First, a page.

Delivery and order round-up
The drive for tug fleet renewal and upgrades shows no sign of abating with 13 deliveries and eight orders reported, most with a significant European involvement.
Unsurprisingly, given the scale of its global operation Damen Shipyards Group dominates the list of deliveries and orders including seven separate new arrivals.
JSC Nakhodka Marine Trade Port has taken delivery of Peter, an ASD Tug 2609 ICE with a single-drum towing winch forward and Mampaey towing hook aft providing a bollard pull of 40.6t. The ASD Tug 2810 Massabi has joined the fleet of Port Autonome de Pointe-Noire. The tug has towing winches forward and aft and delivers 61.8tbp via Caterpillar main engines and Rolls-Royce US 205 thrusters. A Heila deck crane and fifi1 notation via two 1200m3/hr monitors complements its capabilities.
Two ASD Tug 2811s have been delivered, Pioneer was built in Vietnam and is listed as owned by Damen Marine Services BV, current data shows it operating in the Mediterranean. The Netherlands-based Emar Offshore Services is an independent maritime services company operating a fleet of directly owned and chartered tugs globally and recently welcomed the ASD Tug 2811 E-Two to its fleet. Classed for unrestricted navigation it is fifi1 equipped with towing winches forward and aft.
Damen’s ASD Tug 2813 is similar to the above and the builder’s Vietnam yard recently delivered Vincenzino O to Moby SpA of Italy. Capable of escorting duties the tug offers a bollard pull of 83.6t and MLC 2006 compliant accommodation is provided for eight persons.
From the smaller end of Damen’s range, two Stan Tug 1606s have been delivered to Spanish and Norwegian owners. Nor Sleep is now part of the fleet of Gerd Stensen AS while Spanish operator Baleària has taken delivery of Rolon Plata II.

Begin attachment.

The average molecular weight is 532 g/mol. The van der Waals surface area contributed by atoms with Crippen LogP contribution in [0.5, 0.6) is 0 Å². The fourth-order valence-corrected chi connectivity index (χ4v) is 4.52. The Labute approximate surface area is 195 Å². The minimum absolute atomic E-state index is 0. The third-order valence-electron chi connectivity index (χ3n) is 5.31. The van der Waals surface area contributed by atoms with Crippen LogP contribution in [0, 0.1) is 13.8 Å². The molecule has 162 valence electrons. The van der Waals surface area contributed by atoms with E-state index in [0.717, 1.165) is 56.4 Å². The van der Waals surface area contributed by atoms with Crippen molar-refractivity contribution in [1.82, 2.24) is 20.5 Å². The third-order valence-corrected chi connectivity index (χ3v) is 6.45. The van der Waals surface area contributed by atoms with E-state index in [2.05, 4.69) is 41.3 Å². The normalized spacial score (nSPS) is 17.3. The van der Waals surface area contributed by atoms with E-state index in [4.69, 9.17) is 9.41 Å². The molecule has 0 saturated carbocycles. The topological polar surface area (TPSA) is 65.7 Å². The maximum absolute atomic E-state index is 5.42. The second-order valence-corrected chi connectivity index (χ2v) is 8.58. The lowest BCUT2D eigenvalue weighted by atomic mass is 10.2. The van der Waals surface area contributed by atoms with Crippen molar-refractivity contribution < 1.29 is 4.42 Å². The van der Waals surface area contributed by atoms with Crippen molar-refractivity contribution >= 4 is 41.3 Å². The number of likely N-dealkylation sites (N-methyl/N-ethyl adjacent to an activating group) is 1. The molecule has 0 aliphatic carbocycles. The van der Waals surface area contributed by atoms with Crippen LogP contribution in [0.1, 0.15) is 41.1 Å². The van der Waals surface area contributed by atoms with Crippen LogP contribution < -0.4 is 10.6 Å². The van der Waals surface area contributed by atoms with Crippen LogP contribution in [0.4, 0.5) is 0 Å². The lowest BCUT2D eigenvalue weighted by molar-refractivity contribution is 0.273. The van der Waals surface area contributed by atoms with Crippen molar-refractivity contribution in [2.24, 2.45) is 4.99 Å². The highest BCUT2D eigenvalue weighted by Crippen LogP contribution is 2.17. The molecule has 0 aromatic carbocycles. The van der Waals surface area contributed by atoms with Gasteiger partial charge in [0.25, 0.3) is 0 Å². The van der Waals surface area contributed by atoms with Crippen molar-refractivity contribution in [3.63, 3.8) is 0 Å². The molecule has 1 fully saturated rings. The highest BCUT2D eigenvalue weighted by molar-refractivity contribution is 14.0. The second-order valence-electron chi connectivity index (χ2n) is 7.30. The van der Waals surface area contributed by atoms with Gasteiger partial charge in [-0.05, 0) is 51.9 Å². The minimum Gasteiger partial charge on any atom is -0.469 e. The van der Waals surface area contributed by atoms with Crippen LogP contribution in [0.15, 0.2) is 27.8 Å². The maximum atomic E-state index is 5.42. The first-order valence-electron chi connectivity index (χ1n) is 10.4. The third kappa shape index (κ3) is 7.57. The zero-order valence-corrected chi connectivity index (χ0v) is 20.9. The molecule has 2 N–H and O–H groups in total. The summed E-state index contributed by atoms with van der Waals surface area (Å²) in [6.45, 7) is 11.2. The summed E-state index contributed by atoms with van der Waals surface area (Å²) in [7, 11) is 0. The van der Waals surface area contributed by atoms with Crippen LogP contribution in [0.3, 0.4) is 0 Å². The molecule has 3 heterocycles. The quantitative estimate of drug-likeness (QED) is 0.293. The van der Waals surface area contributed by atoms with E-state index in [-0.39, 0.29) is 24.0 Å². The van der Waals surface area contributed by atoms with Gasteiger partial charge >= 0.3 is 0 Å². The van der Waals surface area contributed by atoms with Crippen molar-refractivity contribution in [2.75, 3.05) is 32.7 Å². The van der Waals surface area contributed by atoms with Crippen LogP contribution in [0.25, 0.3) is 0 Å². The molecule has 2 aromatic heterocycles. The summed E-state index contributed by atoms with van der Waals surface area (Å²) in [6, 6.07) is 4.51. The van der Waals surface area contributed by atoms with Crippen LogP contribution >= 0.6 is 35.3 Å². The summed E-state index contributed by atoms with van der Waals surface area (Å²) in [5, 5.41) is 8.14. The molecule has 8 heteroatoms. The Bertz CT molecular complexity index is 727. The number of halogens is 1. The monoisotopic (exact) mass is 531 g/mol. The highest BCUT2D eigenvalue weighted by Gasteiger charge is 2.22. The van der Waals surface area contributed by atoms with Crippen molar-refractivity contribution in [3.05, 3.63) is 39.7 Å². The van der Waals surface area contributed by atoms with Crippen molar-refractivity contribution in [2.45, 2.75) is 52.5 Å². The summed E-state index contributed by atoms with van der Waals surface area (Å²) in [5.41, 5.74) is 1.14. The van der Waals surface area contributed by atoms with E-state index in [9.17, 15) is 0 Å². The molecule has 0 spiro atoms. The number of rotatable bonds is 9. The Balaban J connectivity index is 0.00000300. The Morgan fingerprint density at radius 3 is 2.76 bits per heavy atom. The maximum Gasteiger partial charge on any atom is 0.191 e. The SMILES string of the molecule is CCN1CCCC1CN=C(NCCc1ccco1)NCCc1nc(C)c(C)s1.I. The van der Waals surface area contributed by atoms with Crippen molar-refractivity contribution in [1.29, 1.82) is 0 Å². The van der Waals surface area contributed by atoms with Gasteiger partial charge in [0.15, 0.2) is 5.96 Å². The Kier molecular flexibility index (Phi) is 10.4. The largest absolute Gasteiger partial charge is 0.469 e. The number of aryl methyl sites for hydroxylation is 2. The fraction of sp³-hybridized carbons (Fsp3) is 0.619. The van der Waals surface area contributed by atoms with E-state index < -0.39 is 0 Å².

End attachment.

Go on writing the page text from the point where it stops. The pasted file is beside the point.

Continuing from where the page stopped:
Finally from Damen, the ASD 2411 ASD Nanda and ASD 2310 ASD Isabella II have joined Ecuador-based DLEN SA assisting in bunkering operations for Corpetrolsa’s fleet of tankers, a subsidiary of DLEN at Esmeraldas and La Libertad Port.
Boluda Corporación has a series of eight tugs on order with Piriou Vietnam and the first two, VB Concorde and VB Mirage have now joined Boluda’s French operations at Saint-Nazaire. The OST 30 class tugs provide 73tbp and are due to be followed by vessels three and four towards the end of this year and the following two in the series in May 2020.
Looking further afield but still with European elements, Schottel SRP 460 Z-drives and Ibercisa deck equipment are part of the package included in delivery of the RAL-designed RApport 2500 tug Piaka to Lyttleton Port Company, New Zealand by ASL Shipyards Singapore. The 78tbp tug joins another, slightly smaller Rapport 2400 tug Blackadder previously reported in this column. Piaka is outfitted for an operating crew of two.
Wärtsilä main engines and Schottel Z-drives feature in another RAL design delivery of note with the RApide 4000-Z3 shallow-draught pusher tugs HB Pirararara and HB Piraucu for Hidrovias do Brasil SA from Estaleiros Rio Maguari Brazil. The pair will push convoys of 25 barges of bulk products, each over 2,000dwt in the Amazon river system and each vessel has accommodation for up to 17 persons.
Turning to recent orders, Napier Port, New Zealand has ordered a Damen ATD 2412 azimuth tractor tug for delivery later this year. To be named Kaweka it will operate along two existing Voith-type tugs. Damen Vietnam has also been contracted to supply an ASD Tug 2813 to SAAM Mexico with delivery due in January 2020.
Next March, Van Wijngaarden Marine Services will take delivery of its first Multi Cat, a Damen 3013 version to be named Kilstroom. Van Wijngaarden has a long association with Damen focused on the Shoalbuster range of tugs.
Another significant item of news concerns Svitzer ordering two ice-class RAL TundRA 3000 tugs with Turkey’s Med Marine to be delivered in Q4 2020 and Q1 2021 for operation in Scandinavia and Germany. Finally, OSD-IMT has announced a contract for at least three of its OSD-IMT7402 shallow-draught tugs with PT Patria Maritime Perkasa Shipyard in Batam, Indonesia. They will assist 300’ long barges along the Barito river in Indonesia where upstream during the dry season water depths are restricted to 2.5 to three metres.
By Peter Barker
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